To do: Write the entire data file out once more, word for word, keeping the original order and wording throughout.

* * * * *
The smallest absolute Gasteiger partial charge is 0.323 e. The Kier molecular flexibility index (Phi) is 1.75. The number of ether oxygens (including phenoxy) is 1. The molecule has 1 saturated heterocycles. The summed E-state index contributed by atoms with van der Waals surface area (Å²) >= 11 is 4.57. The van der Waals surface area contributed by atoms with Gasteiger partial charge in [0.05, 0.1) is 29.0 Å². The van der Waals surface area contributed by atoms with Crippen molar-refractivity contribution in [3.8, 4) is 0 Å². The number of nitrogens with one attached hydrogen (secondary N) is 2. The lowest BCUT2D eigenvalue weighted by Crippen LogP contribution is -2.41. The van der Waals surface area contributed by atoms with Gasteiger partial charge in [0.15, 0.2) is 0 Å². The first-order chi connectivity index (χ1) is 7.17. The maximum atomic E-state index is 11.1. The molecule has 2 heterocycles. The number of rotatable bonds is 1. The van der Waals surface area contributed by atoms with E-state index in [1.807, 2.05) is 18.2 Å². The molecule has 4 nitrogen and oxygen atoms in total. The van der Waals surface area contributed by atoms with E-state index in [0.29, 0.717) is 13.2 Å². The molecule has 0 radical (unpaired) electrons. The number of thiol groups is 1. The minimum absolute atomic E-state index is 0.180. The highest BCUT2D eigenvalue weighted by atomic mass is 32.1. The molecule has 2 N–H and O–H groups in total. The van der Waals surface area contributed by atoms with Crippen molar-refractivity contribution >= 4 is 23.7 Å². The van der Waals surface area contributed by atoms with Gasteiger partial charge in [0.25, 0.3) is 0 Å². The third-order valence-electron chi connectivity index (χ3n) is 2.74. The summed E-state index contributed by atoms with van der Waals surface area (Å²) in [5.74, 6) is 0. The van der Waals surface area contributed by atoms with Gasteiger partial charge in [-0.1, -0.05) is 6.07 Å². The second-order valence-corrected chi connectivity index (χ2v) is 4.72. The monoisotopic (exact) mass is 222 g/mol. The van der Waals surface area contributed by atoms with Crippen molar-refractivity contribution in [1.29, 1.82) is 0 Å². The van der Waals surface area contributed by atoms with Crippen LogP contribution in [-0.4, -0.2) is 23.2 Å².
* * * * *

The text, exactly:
The smallest absolute Gasteiger partial charge is 0.323 e. The Kier molecular flexibility index (Phi) is 1.75. The number of ether oxygens (including phenoxy) is 1. The molecule has 1 saturated heterocycles. The summed E-state index contributed by atoms with van der Waals surface area (Å²) >= 11 is 4.57. The van der Waals surface area contributed by atoms with Gasteiger partial charge in [0.05, 0.1) is 29.0 Å². The van der Waals surface area contributed by atoms with Crippen molar-refractivity contribution in [3.8, 4) is 0 Å². The number of nitrogens with one attached hydrogen (secondary N) is 2. The lowest BCUT2D eigenvalue weighted by Crippen LogP contribution is -2.41. The van der Waals surface area contributed by atoms with Gasteiger partial charge in [0.15, 0.2) is 0 Å². The first-order chi connectivity index (χ1) is 7.17. The maximum atomic E-state index is 11.1. The molecule has 2 heterocycles. The number of rotatable bonds is 1. The van der Waals surface area contributed by atoms with E-state index in [1.807, 2.05) is 18.2 Å². The molecule has 4 nitrogen and oxygen atoms in total. The van der Waals surface area contributed by atoms with E-state index in [0.29, 0.717) is 13.2 Å². The molecule has 0 radical (unpaired) electrons. The number of thiol groups is 1. The minimum absolute atomic E-state index is 0.180. The highest BCUT2D eigenvalue weighted by atomic mass is 32.1. The molecule has 2 N–H and O–H groups in total. The van der Waals surface area contributed by atoms with Crippen molar-refractivity contribution >= 4 is 23.7 Å². The van der Waals surface area contributed by atoms with Gasteiger partial charge in [0.25, 0.3) is 0 Å². The third-order valence-electron chi connectivity index (χ3n) is 2.74. The summed E-state index contributed by atoms with van der Waals surface area (Å²) in [5.74, 6) is 0. The van der Waals surface area contributed by atoms with Gasteiger partial charge in [-0.1, -0.05) is 6.07 Å². The second-order valence-corrected chi connectivity index (χ2v) is 4.72. The monoisotopic (exact) mass is 222 g/mol. The van der Waals surface area contributed by atoms with Crippen molar-refractivity contribution in [1.29, 1.82) is 0 Å². The van der Waals surface area contributed by atoms with Crippen LogP contribution in [-0.4, -0.2) is 23.2 Å².